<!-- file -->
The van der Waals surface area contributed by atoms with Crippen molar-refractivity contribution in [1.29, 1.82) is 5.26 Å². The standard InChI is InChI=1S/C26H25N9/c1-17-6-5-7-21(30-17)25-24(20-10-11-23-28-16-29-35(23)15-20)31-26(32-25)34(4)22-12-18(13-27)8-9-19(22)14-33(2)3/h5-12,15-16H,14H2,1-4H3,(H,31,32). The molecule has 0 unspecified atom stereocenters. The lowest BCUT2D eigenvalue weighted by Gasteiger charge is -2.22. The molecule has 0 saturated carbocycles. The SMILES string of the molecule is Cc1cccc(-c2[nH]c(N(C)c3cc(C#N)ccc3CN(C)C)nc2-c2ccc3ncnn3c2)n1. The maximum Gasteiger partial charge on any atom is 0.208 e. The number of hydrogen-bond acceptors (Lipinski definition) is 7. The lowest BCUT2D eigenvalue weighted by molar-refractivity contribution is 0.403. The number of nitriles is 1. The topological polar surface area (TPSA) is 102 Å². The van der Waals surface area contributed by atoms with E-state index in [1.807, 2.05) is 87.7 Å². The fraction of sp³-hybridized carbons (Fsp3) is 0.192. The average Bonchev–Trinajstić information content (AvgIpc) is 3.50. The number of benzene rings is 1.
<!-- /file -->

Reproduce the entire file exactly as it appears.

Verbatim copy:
The van der Waals surface area contributed by atoms with Crippen molar-refractivity contribution in [1.29, 1.82) is 5.26 Å². The standard InChI is InChI=1S/C26H25N9/c1-17-6-5-7-21(30-17)25-24(20-10-11-23-28-16-29-35(23)15-20)31-26(32-25)34(4)22-12-18(13-27)8-9-19(22)14-33(2)3/h5-12,15-16H,14H2,1-4H3,(H,31,32). The molecule has 0 unspecified atom stereocenters. The lowest BCUT2D eigenvalue weighted by Gasteiger charge is -2.22. The molecule has 0 saturated carbocycles. The SMILES string of the molecule is Cc1cccc(-c2[nH]c(N(C)c3cc(C#N)ccc3CN(C)C)nc2-c2ccc3ncnn3c2)n1. The maximum Gasteiger partial charge on any atom is 0.208 e. The number of hydrogen-bond acceptors (Lipinski definition) is 7. The lowest BCUT2D eigenvalue weighted by molar-refractivity contribution is 0.403. The number of nitriles is 1. The topological polar surface area (TPSA) is 102 Å². The van der Waals surface area contributed by atoms with E-state index in [1.807, 2.05) is 87.7 Å². The fraction of sp³-hybridized carbons (Fsp3) is 0.192. The average Bonchev–Trinajstić information content (AvgIpc) is 3.50. The number of benzene rings is 1.